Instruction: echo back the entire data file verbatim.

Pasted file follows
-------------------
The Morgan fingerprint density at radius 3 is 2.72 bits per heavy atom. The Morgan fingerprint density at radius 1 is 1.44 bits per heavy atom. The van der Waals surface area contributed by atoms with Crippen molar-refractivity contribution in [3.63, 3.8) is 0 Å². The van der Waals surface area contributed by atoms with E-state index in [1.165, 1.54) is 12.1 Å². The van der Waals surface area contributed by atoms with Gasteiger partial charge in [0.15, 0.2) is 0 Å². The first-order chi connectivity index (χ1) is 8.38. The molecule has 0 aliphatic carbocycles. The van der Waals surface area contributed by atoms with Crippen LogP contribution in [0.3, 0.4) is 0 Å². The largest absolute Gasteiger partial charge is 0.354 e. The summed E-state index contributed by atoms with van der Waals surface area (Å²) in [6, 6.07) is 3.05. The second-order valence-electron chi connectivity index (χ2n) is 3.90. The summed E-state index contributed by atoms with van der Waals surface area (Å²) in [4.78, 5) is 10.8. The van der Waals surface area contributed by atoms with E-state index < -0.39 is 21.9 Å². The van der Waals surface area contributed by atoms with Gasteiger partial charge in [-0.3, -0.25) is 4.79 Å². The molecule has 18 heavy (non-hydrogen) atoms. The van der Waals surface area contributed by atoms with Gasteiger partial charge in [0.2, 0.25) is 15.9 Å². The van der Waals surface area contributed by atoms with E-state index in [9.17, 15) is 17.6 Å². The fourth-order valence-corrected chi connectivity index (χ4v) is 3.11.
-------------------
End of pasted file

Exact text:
The Morgan fingerprint density at radius 3 is 2.72 bits per heavy atom. The Morgan fingerprint density at radius 1 is 1.44 bits per heavy atom. The van der Waals surface area contributed by atoms with Crippen molar-refractivity contribution in [3.63, 3.8) is 0 Å². The van der Waals surface area contributed by atoms with E-state index in [1.165, 1.54) is 12.1 Å². The van der Waals surface area contributed by atoms with Gasteiger partial charge in [0.15, 0.2) is 0 Å². The first-order chi connectivity index (χ1) is 8.38. The molecule has 0 aliphatic carbocycles. The van der Waals surface area contributed by atoms with Crippen LogP contribution in [0.3, 0.4) is 0 Å². The largest absolute Gasteiger partial charge is 0.354 e. The summed E-state index contributed by atoms with van der Waals surface area (Å²) in [6, 6.07) is 3.05. The second-order valence-electron chi connectivity index (χ2n) is 3.90. The summed E-state index contributed by atoms with van der Waals surface area (Å²) in [4.78, 5) is 10.8. The van der Waals surface area contributed by atoms with E-state index < -0.39 is 21.9 Å². The van der Waals surface area contributed by atoms with Gasteiger partial charge in [-0.3, -0.25) is 4.79 Å². The molecule has 18 heavy (non-hydrogen) atoms. The van der Waals surface area contributed by atoms with Gasteiger partial charge in [0.2, 0.25) is 15.9 Å². The van der Waals surface area contributed by atoms with E-state index in [9.17, 15) is 17.6 Å². The fourth-order valence-corrected chi connectivity index (χ4v) is 3.11.